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Opportunities in Dubai’s healthcare sector

Afridi & Angell inBrief

By Shahram Safai, Abdus Samad, , Tara Jamieson (former Afridi & Angell Associate)

Dubai is the fastest growing healthcare market within the GCC and is becoming an increasingly attractive sector for investors. In this inBrief article we explain the key drivers behind this growth and set out the options available to investors wishing to enter the Dubai healthcare market.




The growth in Dubai’s healthcare market has largely been due to the following three key drivers:


1. Government support through the implementation of the Dubai Healthcare Strategy 2016-2021 (the Healthcare Strategy);



2. an under supply of medical centers, clinics and hospitals; and



3. an increasing demand for healthcare facilities due to population growth.


Under the Healthcare Strategy, Dubai is embarking on 15 strategic programs which will in turn generate significant opportunities for investors.


Of particular interest to investors will be Dubai’s medical tourism program which focuses on the promotion of the development of medical tourism in Dubai and positioning Dubai as a global health tourism destination.


In addition, under the Healthcare Strategy, the governance framework of Dubai’s healthcare sector is to be transformed and improved making it easier for investors to navigate. Currently, the healthcare sector is regulated by a number of government bodies, including the Ministry of Health and Prevention, the Insurance Authority and the Dubai Health Authority.


The government also aims to increase the level of healthcare in Dubai to ensure that international best practices are met. For example it is targeting 4.8 hospital beds per 1000 (rather than the current 2.1) which means Dubai is expected to see approximately seven hospitals built in the next eight years.


Options for Investors to Enter the Market


Public Private Partnerships: Pursuant to Dubai Law 22 of 2015 an investor may propose a public private partnership (PPP) with the government to build, finance and operate healthcare facilities. If accepted by the government, the government may directly contract with the investor without going to public tender for the project. The law permits a range of PPP models to be used, including concession agreements, build-operate-transfer, build-own-operate-transfer, build-transfer-operate, and manage and operate contracts.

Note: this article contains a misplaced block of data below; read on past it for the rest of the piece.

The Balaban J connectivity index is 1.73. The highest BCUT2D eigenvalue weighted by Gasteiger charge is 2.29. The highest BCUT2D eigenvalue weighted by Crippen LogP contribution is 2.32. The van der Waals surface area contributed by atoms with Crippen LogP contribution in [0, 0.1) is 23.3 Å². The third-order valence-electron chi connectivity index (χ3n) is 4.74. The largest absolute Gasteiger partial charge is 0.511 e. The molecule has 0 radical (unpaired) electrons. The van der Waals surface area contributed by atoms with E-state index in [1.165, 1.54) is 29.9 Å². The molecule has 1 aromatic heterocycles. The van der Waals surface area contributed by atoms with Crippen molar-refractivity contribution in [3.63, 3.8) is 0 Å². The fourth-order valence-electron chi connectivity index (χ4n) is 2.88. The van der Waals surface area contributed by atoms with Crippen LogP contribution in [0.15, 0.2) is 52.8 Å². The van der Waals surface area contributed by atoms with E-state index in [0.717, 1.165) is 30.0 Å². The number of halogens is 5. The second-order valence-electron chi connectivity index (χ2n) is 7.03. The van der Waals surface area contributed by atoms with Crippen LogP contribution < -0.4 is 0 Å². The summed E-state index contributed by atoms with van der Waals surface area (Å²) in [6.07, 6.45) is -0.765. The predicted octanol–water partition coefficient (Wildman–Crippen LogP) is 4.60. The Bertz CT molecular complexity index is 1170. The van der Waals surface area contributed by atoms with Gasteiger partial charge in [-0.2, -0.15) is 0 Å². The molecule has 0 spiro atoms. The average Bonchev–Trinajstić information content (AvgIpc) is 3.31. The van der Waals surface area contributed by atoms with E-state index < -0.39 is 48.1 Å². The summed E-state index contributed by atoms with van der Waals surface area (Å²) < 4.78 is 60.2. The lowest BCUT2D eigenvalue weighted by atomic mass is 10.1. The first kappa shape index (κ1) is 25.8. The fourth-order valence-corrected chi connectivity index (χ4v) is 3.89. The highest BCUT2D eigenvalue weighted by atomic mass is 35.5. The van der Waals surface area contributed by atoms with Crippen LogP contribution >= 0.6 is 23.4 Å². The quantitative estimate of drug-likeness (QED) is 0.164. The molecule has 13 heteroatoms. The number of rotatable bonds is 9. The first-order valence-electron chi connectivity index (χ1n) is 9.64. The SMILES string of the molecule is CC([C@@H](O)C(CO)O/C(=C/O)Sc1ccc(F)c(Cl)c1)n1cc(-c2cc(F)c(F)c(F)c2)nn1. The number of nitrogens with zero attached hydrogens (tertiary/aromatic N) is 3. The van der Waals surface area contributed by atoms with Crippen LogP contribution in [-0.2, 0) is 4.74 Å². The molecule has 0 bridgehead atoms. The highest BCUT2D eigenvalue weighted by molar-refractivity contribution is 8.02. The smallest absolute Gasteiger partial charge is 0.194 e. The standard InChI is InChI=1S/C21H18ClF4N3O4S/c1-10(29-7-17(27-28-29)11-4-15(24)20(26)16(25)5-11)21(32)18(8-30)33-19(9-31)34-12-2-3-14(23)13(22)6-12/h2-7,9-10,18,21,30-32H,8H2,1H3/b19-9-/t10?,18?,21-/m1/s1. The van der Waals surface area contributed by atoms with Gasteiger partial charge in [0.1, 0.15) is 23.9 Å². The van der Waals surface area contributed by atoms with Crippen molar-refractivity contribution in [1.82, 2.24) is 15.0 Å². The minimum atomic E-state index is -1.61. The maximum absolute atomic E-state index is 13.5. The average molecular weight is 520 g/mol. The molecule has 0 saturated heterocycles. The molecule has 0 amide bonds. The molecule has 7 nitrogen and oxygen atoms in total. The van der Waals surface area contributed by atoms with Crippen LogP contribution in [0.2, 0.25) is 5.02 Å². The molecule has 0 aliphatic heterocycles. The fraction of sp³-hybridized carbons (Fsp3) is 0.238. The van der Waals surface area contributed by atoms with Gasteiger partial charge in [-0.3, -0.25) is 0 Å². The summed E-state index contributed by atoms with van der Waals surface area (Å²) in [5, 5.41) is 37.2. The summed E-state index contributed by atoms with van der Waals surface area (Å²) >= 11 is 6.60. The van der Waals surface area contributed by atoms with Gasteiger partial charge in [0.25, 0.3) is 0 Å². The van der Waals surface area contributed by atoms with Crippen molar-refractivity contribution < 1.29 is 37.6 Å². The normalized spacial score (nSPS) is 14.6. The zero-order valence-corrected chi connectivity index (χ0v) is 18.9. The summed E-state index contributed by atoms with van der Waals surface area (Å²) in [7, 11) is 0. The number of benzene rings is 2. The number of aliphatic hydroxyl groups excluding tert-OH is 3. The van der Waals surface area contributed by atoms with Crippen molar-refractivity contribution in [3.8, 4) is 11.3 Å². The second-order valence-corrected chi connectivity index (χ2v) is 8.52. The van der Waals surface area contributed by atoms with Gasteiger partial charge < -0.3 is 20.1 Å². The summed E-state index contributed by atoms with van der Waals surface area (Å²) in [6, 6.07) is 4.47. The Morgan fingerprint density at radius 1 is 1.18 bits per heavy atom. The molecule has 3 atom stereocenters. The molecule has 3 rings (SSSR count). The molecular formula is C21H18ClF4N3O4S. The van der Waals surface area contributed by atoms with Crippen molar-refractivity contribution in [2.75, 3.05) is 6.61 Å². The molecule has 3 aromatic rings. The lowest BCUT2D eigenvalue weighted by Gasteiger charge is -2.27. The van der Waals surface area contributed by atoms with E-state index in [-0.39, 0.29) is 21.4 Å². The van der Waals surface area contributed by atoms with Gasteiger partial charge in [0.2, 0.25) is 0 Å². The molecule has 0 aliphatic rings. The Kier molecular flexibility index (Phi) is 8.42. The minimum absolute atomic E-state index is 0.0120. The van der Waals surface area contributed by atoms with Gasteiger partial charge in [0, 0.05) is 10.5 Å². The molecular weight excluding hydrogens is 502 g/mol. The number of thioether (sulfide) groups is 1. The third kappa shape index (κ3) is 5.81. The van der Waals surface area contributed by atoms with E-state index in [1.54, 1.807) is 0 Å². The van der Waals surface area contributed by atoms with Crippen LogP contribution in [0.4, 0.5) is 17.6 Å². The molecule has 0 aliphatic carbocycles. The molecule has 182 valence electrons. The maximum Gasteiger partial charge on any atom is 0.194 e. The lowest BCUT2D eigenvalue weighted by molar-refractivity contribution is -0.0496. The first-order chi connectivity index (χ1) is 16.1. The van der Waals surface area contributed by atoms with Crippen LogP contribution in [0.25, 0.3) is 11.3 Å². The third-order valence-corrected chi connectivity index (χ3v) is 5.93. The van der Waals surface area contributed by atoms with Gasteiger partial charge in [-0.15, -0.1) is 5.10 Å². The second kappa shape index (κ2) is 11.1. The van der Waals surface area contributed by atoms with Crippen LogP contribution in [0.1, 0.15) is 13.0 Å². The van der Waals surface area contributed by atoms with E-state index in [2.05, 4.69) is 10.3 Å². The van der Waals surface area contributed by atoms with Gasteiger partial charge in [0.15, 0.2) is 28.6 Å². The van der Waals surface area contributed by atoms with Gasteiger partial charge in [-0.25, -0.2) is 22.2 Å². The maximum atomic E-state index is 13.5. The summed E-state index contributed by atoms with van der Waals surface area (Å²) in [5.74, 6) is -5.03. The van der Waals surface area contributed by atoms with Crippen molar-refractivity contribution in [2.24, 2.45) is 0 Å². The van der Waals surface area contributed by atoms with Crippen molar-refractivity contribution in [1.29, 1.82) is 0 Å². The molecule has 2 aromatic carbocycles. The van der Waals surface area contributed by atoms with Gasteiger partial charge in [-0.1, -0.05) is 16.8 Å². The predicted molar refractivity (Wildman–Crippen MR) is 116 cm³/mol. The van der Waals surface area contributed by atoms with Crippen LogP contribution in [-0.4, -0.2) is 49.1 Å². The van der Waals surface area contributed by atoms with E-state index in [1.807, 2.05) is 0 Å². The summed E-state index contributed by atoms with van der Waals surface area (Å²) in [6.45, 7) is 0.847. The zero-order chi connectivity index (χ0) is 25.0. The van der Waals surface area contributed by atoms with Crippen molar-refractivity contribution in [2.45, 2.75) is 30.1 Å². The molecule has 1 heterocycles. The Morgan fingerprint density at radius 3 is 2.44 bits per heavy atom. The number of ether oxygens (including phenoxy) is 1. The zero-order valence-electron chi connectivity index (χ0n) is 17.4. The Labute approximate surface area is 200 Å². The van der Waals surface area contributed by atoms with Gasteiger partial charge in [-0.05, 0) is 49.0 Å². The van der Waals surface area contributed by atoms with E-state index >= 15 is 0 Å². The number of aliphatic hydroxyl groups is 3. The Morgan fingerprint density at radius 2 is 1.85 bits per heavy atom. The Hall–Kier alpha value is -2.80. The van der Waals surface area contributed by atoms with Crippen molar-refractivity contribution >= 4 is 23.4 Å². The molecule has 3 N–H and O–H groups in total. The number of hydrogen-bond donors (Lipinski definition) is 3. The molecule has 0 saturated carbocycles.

Acquiring land and buildings: In Dubai, a foreign investor can acquire freehold title and long term leases of up to 99 years in designated areas in Dubai or in the free zones which can be used to build healthcare facilities with the requisite approvals.  An owner or long-term lessor may also lease the land (or build then lease the land and buildings) to an operator in order to predictably monetize the investment.


Corporate investment or acquisition: The main factors for foreign investors to consider when investing in the healthcare sector in Dubai are the risk of litigation, the protection of intellectual property rights (for example, patents and any know-how concerning clinical processes and procedures), and the ongoing retention of quality medical professionals after the investment. Investors must also be aware that there are ownership restrictions for healthcare facilities. A foreign investor may only own a maximum of 49% of the share capital of a UAE limited liability company (being the most common form of body corporate used for such investment), with the remaining 51% being held by a UAE national (or a body corporate wholly owned by UAE nationals). A number of approvals must also be sought from the relevant authorities, including the Dubai Health Authority, which relate to both the licensing of the facility operator and approval of the facility design at each stage of design and construction. ■

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